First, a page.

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The Troubleshooter: How to Identify and Correct Shear-Related Splay Defects
Difficult to diagnose, shear-related splay defects in injection molded parts may originate in the nozzle tip, barrel, mold, or injection molding profile.
March 12, 2023
3 Min Read
Norasit Kaewsai/iStock via Getty Images
In the injection molding process, the three root causes of splay defects are heat, moisture, and shear. Splay conditions caused by shear can be hard to identify at times — it is a common defect with multiple possibilities, which can make it difficult to diagnose. In this article, we outline the possible origins of splay that have a direct relationship with shear heat and suggest process corrections to remedy the issue.
This is the third and final installment of The Troubleshooter column devoted to correcting splay defects in injection molded parts. Previously, we have discussed heat-related splay defects and splay defects caused by moisture.
Using the wrong sized tip can cause splay. Tips that have an orifice that is too small or too big can lead to shearing conditions. When using the right sized tip, the orifice should be 1/16 in. smaller than the sprue bushing. In addition, tips should be inspected for damage — burred orifices can create shearing conditions.
There are multiple barrel conditions that can lead to splay defects. Running the feed zone temperature too low can cause excessive shear and poor metering in the compression zone. It is also important to note that excess back pressure or temperatures set too high can cause material degradation, leading to splay conditions. In addition, decompression after screw rotation should be set up using the minimum speed and position. Cold slug splay can occur if decompression is too fast or the suck-back position is too near or too far. It is important to note that if screw speed is too fast, screw rotation can end too soon. If material sits motionless in the barrel for long periods of time, it sinks to the bottom of the barrel and can get baked by the heater bands, causing splay.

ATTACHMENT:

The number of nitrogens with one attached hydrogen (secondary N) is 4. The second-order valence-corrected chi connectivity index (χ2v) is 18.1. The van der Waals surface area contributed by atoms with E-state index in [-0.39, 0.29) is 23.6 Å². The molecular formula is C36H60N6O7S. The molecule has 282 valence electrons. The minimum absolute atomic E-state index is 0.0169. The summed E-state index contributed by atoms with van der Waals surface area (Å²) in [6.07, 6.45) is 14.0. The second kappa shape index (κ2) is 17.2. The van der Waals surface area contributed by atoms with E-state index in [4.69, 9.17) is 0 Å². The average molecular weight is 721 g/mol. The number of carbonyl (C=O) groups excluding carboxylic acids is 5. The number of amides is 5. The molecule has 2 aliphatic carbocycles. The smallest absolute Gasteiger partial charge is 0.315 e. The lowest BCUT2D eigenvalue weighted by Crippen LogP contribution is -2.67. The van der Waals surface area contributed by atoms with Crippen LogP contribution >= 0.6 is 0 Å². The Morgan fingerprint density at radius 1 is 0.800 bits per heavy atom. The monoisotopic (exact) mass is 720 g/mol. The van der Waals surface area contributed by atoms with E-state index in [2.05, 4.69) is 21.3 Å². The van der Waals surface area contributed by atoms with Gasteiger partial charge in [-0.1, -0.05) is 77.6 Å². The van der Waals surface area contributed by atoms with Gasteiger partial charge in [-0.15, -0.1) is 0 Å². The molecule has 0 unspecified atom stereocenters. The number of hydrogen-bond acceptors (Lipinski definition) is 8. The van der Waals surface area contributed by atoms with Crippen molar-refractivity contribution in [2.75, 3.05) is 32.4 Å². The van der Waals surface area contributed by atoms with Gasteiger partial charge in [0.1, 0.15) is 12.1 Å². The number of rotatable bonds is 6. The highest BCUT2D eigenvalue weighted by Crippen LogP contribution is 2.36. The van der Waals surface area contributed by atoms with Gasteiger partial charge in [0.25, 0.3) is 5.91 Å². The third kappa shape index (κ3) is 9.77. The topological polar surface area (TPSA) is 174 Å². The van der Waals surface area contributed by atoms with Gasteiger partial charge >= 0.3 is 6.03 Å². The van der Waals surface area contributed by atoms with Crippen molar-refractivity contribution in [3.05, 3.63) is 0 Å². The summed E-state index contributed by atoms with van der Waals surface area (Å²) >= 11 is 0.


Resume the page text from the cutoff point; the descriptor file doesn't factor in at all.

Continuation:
There are many mold conditions that can contribute to splay defects. Cracked or damaged mold components that have a direct relationship to the movement of the flow front can create shear conditions, leading to splay.
It is also important to remember that the hot runner itself can cause splay. Hot-runner temperatures should be equal or close to the nozzle temperature. A hot-runner system is generally an extension of the nozzle through the mold to the drops. It is also important to verify that hot-runner actuals are close to or equal to setpoints with minimum range variance.
Injection speed can be a contributor to splay defects. If splay is occurring in the same place on each part, identify where in the flow front the splay is generated. Injection can be profiled by dividing the shot size by 6, and setting up the position profiles to equal segments. Starting at transfer, reduce the speeds for each segment to zero, one shot at a time. This allows you to see the position of the flow front in each segment. It also helps to pinpoint at what position the splay is occurring. Speed can be lowered to reduce shear in the affected area. Please note that parts with large cores, such as totes, can stick if the part is run short intentionally.
The root cause of shear-related splay becomes easier to identify when the proper steps are taken to determine the best method of correction. When troubleshooting shear-based defects, best practice requires a review of any conditions that may be leading to shear splay. Pinpoint the specific reasons shear is affecting the process and apply the specific steps needed to correct current molding conditions. Molding science requires adjustments based on knowledge of the root cause, which will determine the best approach to correct any splay condition.
About the author
Garrett MacKenzie is the owner/editor of plastic411.com and a consultant/trainer in plastic injection molding. He has provided process-engineering expertise to many top companies, including Glock, Honda, Johnson Controls, and Rubbermaid. MacKenzie also owns Plastic411 Services, which provides maintenance and training support to Yanfeng Automotive Interior Systems, IAC, Flex-N-Gate, and other top automotive suppliers. He was inducted into the Plastic Pioneers Association (PPA) in 2019, where he serves on the Education Committee evaluating applications from college students seeking PPA scholarships. You can reach him via e-mail at [email protected].
About the Author(s)
Garrett MacKenzie is the owner/editor of plastic411.com and a consultant/trainer in plastic injection molding. He has provided process-engineering expertise to many top companies, including Glock, Honda, Johnson Controls, and Rubbermaid. MacKenzie also owns Plastic411 Services, which provides maintenance and training support to Yanfeng Automotive Interior Systems, IAC, Flex-N-Gate, and other top automotive suppliers. He was inducted into the Plastics Pioneers Association (PPA) in 2019, where he serves on the Education Committee evaluating applications from college students seeking PPA scholarships. You can reach him via e-mail at [email protected].
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